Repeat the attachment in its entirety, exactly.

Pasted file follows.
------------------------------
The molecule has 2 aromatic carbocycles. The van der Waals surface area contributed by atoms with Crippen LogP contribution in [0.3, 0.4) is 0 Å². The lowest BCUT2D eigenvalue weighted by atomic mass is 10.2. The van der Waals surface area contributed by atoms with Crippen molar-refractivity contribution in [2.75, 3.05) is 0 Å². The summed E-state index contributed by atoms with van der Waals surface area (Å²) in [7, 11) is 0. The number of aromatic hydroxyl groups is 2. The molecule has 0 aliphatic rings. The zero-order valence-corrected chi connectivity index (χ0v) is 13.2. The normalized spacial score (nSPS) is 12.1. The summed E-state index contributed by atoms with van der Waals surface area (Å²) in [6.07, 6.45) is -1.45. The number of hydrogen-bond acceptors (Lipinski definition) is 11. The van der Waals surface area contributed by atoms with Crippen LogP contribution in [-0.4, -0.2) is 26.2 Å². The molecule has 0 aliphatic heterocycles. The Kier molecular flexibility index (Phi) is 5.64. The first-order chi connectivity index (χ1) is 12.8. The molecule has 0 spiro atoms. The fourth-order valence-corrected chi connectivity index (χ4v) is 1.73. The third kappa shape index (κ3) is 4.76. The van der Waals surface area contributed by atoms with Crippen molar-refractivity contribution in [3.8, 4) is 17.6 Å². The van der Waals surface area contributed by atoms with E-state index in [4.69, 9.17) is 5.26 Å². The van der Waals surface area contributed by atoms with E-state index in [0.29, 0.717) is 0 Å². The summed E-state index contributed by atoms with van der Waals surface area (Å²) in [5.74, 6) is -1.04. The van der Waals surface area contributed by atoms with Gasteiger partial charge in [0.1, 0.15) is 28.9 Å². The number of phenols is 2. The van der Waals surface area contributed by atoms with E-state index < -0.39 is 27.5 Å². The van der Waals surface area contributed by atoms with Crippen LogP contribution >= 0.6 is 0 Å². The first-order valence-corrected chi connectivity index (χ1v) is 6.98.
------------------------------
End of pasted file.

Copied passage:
The molecule has 2 aromatic carbocycles. The van der Waals surface area contributed by atoms with Crippen LogP contribution in [0.3, 0.4) is 0 Å². The lowest BCUT2D eigenvalue weighted by atomic mass is 10.2. The van der Waals surface area contributed by atoms with Crippen molar-refractivity contribution in [2.75, 3.05) is 0 Å². The summed E-state index contributed by atoms with van der Waals surface area (Å²) in [7, 11) is 0. The number of aromatic hydroxyl groups is 2. The molecule has 0 aliphatic rings. The zero-order valence-corrected chi connectivity index (χ0v) is 13.2. The normalized spacial score (nSPS) is 12.1. The summed E-state index contributed by atoms with van der Waals surface area (Å²) in [6.07, 6.45) is -1.45. The number of hydrogen-bond acceptors (Lipinski definition) is 11. The van der Waals surface area contributed by atoms with Crippen LogP contribution in [-0.4, -0.2) is 26.2 Å². The molecule has 0 aliphatic heterocycles. The Kier molecular flexibility index (Phi) is 5.64. The first-order chi connectivity index (χ1) is 12.8. The molecule has 0 spiro atoms. The fourth-order valence-corrected chi connectivity index (χ4v) is 1.73. The third kappa shape index (κ3) is 4.76. The van der Waals surface area contributed by atoms with Crippen molar-refractivity contribution in [3.8, 4) is 17.6 Å². The van der Waals surface area contributed by atoms with E-state index in [4.69, 9.17) is 5.26 Å². The van der Waals surface area contributed by atoms with E-state index in [0.29, 0.717) is 0 Å². The summed E-state index contributed by atoms with van der Waals surface area (Å²) in [5.74, 6) is -1.04. The van der Waals surface area contributed by atoms with Gasteiger partial charge in [0.1, 0.15) is 28.9 Å². The number of phenols is 2. The van der Waals surface area contributed by atoms with E-state index < -0.39 is 27.5 Å². The van der Waals surface area contributed by atoms with Crippen LogP contribution >= 0.6 is 0 Å². The first-order valence-corrected chi connectivity index (χ1v) is 6.98.